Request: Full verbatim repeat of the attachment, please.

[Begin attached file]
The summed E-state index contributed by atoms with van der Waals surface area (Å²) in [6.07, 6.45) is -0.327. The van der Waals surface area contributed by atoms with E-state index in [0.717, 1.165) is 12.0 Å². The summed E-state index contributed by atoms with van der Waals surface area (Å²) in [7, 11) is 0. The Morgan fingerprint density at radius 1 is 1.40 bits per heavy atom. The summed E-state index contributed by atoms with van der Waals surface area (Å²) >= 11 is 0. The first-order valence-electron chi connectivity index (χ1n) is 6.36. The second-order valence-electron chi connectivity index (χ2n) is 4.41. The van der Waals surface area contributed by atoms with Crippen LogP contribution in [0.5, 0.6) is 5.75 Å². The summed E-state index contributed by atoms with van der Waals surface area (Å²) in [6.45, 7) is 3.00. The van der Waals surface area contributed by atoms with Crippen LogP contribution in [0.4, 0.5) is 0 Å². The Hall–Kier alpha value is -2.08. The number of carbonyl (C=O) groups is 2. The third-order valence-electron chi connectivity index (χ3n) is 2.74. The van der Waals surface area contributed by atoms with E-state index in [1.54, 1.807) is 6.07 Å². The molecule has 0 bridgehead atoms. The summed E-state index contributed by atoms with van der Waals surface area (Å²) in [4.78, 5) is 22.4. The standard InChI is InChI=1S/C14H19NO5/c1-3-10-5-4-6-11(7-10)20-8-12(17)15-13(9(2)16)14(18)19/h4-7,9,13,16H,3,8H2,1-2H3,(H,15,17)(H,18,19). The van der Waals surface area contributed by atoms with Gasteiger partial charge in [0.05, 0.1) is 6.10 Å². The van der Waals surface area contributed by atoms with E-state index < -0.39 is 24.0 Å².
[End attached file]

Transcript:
The summed E-state index contributed by atoms with van der Waals surface area (Å²) in [6.07, 6.45) is -0.327. The van der Waals surface area contributed by atoms with E-state index in [0.717, 1.165) is 12.0 Å². The summed E-state index contributed by atoms with van der Waals surface area (Å²) in [7, 11) is 0. The Morgan fingerprint density at radius 1 is 1.40 bits per heavy atom. The summed E-state index contributed by atoms with van der Waals surface area (Å²) >= 11 is 0. The first-order valence-electron chi connectivity index (χ1n) is 6.36. The second-order valence-electron chi connectivity index (χ2n) is 4.41. The van der Waals surface area contributed by atoms with Crippen LogP contribution in [0.5, 0.6) is 5.75 Å². The summed E-state index contributed by atoms with van der Waals surface area (Å²) in [6.45, 7) is 3.00. The van der Waals surface area contributed by atoms with Crippen LogP contribution in [0.4, 0.5) is 0 Å². The Hall–Kier alpha value is -2.08. The number of carbonyl (C=O) groups is 2. The third-order valence-electron chi connectivity index (χ3n) is 2.74. The van der Waals surface area contributed by atoms with E-state index in [1.54, 1.807) is 6.07 Å². The molecule has 0 bridgehead atoms. The summed E-state index contributed by atoms with van der Waals surface area (Å²) in [4.78, 5) is 22.4. The standard InChI is InChI=1S/C14H19NO5/c1-3-10-5-4-6-11(7-10)20-8-12(17)15-13(9(2)16)14(18)19/h4-7,9,13,16H,3,8H2,1-2H3,(H,15,17)(H,18,19). The van der Waals surface area contributed by atoms with Gasteiger partial charge in [0.05, 0.1) is 6.10 Å². The van der Waals surface area contributed by atoms with E-state index < -0.39 is 24.0 Å².